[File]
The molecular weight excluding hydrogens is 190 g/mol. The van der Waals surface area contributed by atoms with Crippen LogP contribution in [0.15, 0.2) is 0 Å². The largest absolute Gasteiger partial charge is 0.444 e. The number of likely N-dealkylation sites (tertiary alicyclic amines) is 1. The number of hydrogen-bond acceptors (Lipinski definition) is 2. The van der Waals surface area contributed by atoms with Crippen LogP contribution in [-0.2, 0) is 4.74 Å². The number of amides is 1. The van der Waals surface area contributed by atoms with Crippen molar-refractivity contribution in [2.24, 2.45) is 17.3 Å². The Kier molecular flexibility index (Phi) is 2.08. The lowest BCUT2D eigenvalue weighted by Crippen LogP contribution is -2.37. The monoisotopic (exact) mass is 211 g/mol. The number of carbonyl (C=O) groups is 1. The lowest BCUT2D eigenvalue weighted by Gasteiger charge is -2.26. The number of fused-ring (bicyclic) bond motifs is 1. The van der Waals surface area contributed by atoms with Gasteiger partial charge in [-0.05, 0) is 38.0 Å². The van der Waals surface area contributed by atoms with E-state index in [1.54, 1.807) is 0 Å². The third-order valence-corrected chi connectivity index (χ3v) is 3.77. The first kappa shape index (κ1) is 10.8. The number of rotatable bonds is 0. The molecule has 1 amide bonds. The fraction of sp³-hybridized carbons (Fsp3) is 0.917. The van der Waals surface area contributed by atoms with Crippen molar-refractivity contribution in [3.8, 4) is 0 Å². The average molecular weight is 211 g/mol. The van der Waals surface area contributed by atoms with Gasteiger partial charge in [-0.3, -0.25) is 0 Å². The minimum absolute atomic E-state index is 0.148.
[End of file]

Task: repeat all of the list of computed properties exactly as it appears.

The molecular weight excluding hydrogens is 190 g/mol. The van der Waals surface area contributed by atoms with Crippen LogP contribution in [0.15, 0.2) is 0 Å². The largest absolute Gasteiger partial charge is 0.444 e. The number of likely N-dealkylation sites (tertiary alicyclic amines) is 1. The number of hydrogen-bond acceptors (Lipinski definition) is 2. The van der Waals surface area contributed by atoms with Crippen LogP contribution in [-0.2, 0) is 4.74 Å². The number of amides is 1. The van der Waals surface area contributed by atoms with Crippen molar-refractivity contribution in [2.24, 2.45) is 17.3 Å². The Kier molecular flexibility index (Phi) is 2.08. The lowest BCUT2D eigenvalue weighted by Crippen LogP contribution is -2.37. The monoisotopic (exact) mass is 211 g/mol. The number of carbonyl (C=O) groups is 1. The lowest BCUT2D eigenvalue weighted by Gasteiger charge is -2.26. The number of fused-ring (bicyclic) bond motifs is 1. The van der Waals surface area contributed by atoms with Gasteiger partial charge in [-0.05, 0) is 38.0 Å². The van der Waals surface area contributed by atoms with E-state index in [1.54, 1.807) is 0 Å². The third-order valence-corrected chi connectivity index (χ3v) is 3.77. The first kappa shape index (κ1) is 10.8. The number of rotatable bonds is 0. The molecule has 1 amide bonds. The fraction of sp³-hybridized carbons (Fsp3) is 0.917. The van der Waals surface area contributed by atoms with Crippen molar-refractivity contribution in [3.8, 4) is 0 Å². The average molecular weight is 211 g/mol. The van der Waals surface area contributed by atoms with Gasteiger partial charge in [-0.3, -0.25) is 0 Å². The minimum absolute atomic E-state index is 0.148.